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Pandi Movie review
Each step in an individual's life brings a surprise, pleasant or otherwise. Many times, our spot decisions and illogical choices taken without proper analysis turn out to be wrong and misleading. With a roller-coaster of emotions, Pandi narrates such cases of faulty judgments that mix pain and pleasure in the lives of members in a close-knit family.
Sundarapandi (Nasser) and Sivakami (Saranya) have two sons and three daughters. A sincere and dutiful school teacher, Sundarapandi blindly trusts his elder son Rajapandi (Sriman). He believes subservient and soft, Rajapandi will be his true heir, in terms of ideology and manners. He dislikes his younger son Pandi (Raghava Lawrence) who is irresponsible in his behaviour and is wayward in his living. So when senior Pandi finds that the borrowed sum of one lakh rupees, secured for his daughter's wedding is missing, his doubt falls entirely on his younger son Pandi. Soon, Sundarapandi's calculations are proved wrong, when it is found that Rajapandi has eloped with his newfound lover, taking the money also. Witnessing his father's predicament, Pandi opts to take up a job, travels to Dubai, acquires a job there, restores the family's financial status and fulfils his parents' dreams.
Meanwhile, he falls in love with Bhuvana (Sneha), daughter of a strict, high-ranking police officer who opposes their affair. Bhuvana suggests a secret wedding, but recalling his parents' earlier loss of face and disgrace, Pandi disagrees. So a formal wedding is arranged in the village under the supervision of willing parent Sundarapandi. While Pandi is preparing himself for the homecoming and marriage, a terrible tragedy strikes. He loses a loved one and is also forced to handle a grave case of personal enmity. How is Pandi going to face these challenges? Will he take the loss in his stride? Or will the incident bring out the old roguishness, now lying dormant within him? The answers take on an action route and lead to the climax.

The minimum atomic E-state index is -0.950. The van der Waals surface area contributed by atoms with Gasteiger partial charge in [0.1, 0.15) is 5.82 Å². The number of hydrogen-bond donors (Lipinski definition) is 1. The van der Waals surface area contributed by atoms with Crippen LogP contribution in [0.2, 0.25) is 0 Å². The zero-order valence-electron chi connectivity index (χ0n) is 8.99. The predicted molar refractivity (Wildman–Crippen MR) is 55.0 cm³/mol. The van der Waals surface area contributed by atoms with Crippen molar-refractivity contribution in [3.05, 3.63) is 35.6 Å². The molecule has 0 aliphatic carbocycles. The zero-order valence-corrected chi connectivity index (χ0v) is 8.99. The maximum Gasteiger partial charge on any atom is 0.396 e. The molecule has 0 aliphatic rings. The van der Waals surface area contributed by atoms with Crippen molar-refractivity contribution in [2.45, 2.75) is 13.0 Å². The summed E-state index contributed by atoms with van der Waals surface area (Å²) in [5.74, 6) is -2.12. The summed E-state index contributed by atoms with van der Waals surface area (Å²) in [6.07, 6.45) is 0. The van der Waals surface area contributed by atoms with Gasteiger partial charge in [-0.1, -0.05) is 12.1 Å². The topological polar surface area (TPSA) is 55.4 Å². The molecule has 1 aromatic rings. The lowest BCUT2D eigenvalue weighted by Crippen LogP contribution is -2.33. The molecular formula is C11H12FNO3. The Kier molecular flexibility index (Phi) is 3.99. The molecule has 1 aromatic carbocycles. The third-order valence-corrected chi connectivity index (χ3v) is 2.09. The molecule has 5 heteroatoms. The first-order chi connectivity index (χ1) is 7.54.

For Raghava Lawrence, it is a radical shift in terms of characterization. Moving away from the popular dancer mould, he has done a full-length 'good-boy' role. His graceful footwork is an effective add-on to the wholesome fare. Lawrence has certainly not disappointed his fans and has emoted well on screen as an adept, suave youngster. Sneha fills the bill as a warm, docile partner for the performing hero. Though the dosage of glamour she has offered in Pandi is a bit more than her usual quota, it goes well with the character of a plush Dubai girl. Namitha, as the dancer Salangai, agitates our emotional levels considerably.
Nasser and Saranya have lived their characters as the helpless, middle-class parents who know nothing other than investing their faith and trust on their children. Subsequently, the disappointment they face and the troubles they undergo appeal and the unavoidable consequences, truly touch viewers' hearts. As usual, Kanja Karuppu impresses with his funny style of dialogue delivery. There is a lilting remix 'Maasimasam' in Srikanth Deva's album.
Director Rasu Madhuravan has firmly decided to make it a sentiment-cum-action movie. The story, screenplay, dialogues and characterizations reflect his great focus in achieving his ambition. Certainly, he has earned the result for his hard work and has hit the box-office bull's-eye. However, had the dosage of sentiment been a tad less, Pandi would have become a more impressive entertainer and less of a touching melodrama.